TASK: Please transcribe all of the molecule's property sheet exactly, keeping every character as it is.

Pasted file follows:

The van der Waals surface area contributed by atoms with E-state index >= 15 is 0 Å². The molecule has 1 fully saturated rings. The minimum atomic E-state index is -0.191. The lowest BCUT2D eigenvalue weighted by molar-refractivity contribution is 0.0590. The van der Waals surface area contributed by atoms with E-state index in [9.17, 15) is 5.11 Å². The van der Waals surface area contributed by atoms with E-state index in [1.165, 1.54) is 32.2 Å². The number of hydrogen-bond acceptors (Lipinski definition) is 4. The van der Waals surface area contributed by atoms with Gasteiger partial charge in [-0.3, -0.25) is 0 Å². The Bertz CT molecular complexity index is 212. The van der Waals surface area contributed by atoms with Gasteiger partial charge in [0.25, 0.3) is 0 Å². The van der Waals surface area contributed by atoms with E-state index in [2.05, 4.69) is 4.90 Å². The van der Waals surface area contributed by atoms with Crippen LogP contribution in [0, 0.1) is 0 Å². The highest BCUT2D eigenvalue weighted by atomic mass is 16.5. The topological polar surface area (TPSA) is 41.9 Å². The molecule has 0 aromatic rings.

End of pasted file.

The van der Waals surface area contributed by atoms with E-state index >= 15 is 0 Å². The molecule has 1 fully saturated rings. The minimum atomic E-state index is -0.191. The lowest BCUT2D eigenvalue weighted by molar-refractivity contribution is 0.0590. The van der Waals surface area contributed by atoms with E-state index in [9.17, 15) is 5.11 Å². The van der Waals surface area contributed by atoms with E-state index in [1.165, 1.54) is 32.2 Å². The number of hydrogen-bond acceptors (Lipinski definition) is 4. The van der Waals surface area contributed by atoms with Gasteiger partial charge in [-0.3, -0.25) is 0 Å². The Bertz CT molecular complexity index is 212. The van der Waals surface area contributed by atoms with Gasteiger partial charge in [0.25, 0.3) is 0 Å². The van der Waals surface area contributed by atoms with E-state index in [2.05, 4.69) is 4.90 Å². The van der Waals surface area contributed by atoms with Crippen LogP contribution in [0, 0.1) is 0 Å². The highest BCUT2D eigenvalue weighted by atomic mass is 16.5. The topological polar surface area (TPSA) is 41.9 Å². The molecule has 0 aromatic rings.